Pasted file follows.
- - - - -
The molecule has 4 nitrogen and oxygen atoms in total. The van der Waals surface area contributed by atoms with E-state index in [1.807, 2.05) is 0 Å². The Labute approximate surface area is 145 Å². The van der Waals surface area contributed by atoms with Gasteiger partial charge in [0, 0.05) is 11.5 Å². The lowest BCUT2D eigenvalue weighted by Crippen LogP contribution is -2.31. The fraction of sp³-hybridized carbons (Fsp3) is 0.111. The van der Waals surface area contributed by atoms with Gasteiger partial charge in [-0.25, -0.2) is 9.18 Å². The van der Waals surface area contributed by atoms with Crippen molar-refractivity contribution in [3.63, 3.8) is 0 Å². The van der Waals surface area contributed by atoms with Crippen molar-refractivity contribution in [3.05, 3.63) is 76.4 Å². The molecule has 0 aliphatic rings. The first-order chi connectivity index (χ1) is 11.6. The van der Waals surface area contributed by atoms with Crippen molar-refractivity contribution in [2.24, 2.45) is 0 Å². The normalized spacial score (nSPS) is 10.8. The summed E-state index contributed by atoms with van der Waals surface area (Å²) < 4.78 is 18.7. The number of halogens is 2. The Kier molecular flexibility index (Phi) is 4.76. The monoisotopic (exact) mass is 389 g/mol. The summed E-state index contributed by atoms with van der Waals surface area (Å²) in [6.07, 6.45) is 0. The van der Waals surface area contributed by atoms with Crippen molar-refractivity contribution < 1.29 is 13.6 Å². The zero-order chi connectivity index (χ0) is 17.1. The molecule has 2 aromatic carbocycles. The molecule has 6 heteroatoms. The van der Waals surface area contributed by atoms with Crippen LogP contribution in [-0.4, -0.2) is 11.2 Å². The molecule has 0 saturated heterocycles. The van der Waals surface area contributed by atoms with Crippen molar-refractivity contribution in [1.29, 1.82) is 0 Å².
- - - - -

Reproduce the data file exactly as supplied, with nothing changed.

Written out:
The molecule has 4 nitrogen and oxygen atoms in total. The van der Waals surface area contributed by atoms with E-state index in [1.807, 2.05) is 0 Å². The Labute approximate surface area is 145 Å². The van der Waals surface area contributed by atoms with Gasteiger partial charge in [0, 0.05) is 11.5 Å². The lowest BCUT2D eigenvalue weighted by Crippen LogP contribution is -2.31. The fraction of sp³-hybridized carbons (Fsp3) is 0.111. The van der Waals surface area contributed by atoms with Gasteiger partial charge in [-0.25, -0.2) is 9.18 Å². The van der Waals surface area contributed by atoms with Crippen molar-refractivity contribution in [3.63, 3.8) is 0 Å². The van der Waals surface area contributed by atoms with Crippen molar-refractivity contribution in [3.05, 3.63) is 76.4 Å². The molecule has 0 aliphatic rings. The first-order chi connectivity index (χ1) is 11.6. The van der Waals surface area contributed by atoms with Crippen molar-refractivity contribution in [2.24, 2.45) is 0 Å². The normalized spacial score (nSPS) is 10.8. The summed E-state index contributed by atoms with van der Waals surface area (Å²) < 4.78 is 18.7. The number of halogens is 2. The Kier molecular flexibility index (Phi) is 4.76. The monoisotopic (exact) mass is 389 g/mol. The summed E-state index contributed by atoms with van der Waals surface area (Å²) in [6.07, 6.45) is 0. The van der Waals surface area contributed by atoms with Crippen molar-refractivity contribution < 1.29 is 13.6 Å². The zero-order chi connectivity index (χ0) is 17.1. The molecule has 2 aromatic carbocycles. The molecule has 6 heteroatoms. The van der Waals surface area contributed by atoms with Crippen LogP contribution in [-0.4, -0.2) is 11.2 Å². The molecule has 0 saturated heterocycles. The van der Waals surface area contributed by atoms with Crippen molar-refractivity contribution in [1.29, 1.82) is 0 Å².